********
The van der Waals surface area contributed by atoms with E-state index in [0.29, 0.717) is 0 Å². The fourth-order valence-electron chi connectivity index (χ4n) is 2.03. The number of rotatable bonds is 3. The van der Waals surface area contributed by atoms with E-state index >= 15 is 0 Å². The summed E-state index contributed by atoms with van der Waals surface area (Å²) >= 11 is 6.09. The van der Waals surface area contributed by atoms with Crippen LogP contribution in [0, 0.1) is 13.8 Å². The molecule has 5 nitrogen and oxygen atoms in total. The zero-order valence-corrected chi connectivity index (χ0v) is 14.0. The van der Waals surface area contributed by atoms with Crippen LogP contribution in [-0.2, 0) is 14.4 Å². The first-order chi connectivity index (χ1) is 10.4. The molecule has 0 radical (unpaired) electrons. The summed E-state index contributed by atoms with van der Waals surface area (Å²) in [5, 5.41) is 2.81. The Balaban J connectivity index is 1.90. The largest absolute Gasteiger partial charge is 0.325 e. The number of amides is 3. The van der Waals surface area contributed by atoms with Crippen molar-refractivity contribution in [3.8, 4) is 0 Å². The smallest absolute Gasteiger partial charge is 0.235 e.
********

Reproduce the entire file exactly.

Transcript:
The van der Waals surface area contributed by atoms with E-state index in [0.29, 0.717) is 0 Å². The fourth-order valence-electron chi connectivity index (χ4n) is 2.03. The number of rotatable bonds is 3. The van der Waals surface area contributed by atoms with E-state index >= 15 is 0 Å². The summed E-state index contributed by atoms with van der Waals surface area (Å²) >= 11 is 6.09. The van der Waals surface area contributed by atoms with Crippen LogP contribution in [0, 0.1) is 13.8 Å². The molecule has 5 nitrogen and oxygen atoms in total. The zero-order valence-corrected chi connectivity index (χ0v) is 14.0. The van der Waals surface area contributed by atoms with Crippen LogP contribution in [-0.2, 0) is 14.4 Å². The first-order chi connectivity index (χ1) is 10.4. The molecule has 0 radical (unpaired) electrons. The summed E-state index contributed by atoms with van der Waals surface area (Å²) in [5, 5.41) is 2.81. The Balaban J connectivity index is 1.90. The largest absolute Gasteiger partial charge is 0.325 e. The number of amides is 3. The van der Waals surface area contributed by atoms with Crippen molar-refractivity contribution in [3.8, 4) is 0 Å². The smallest absolute Gasteiger partial charge is 0.235 e.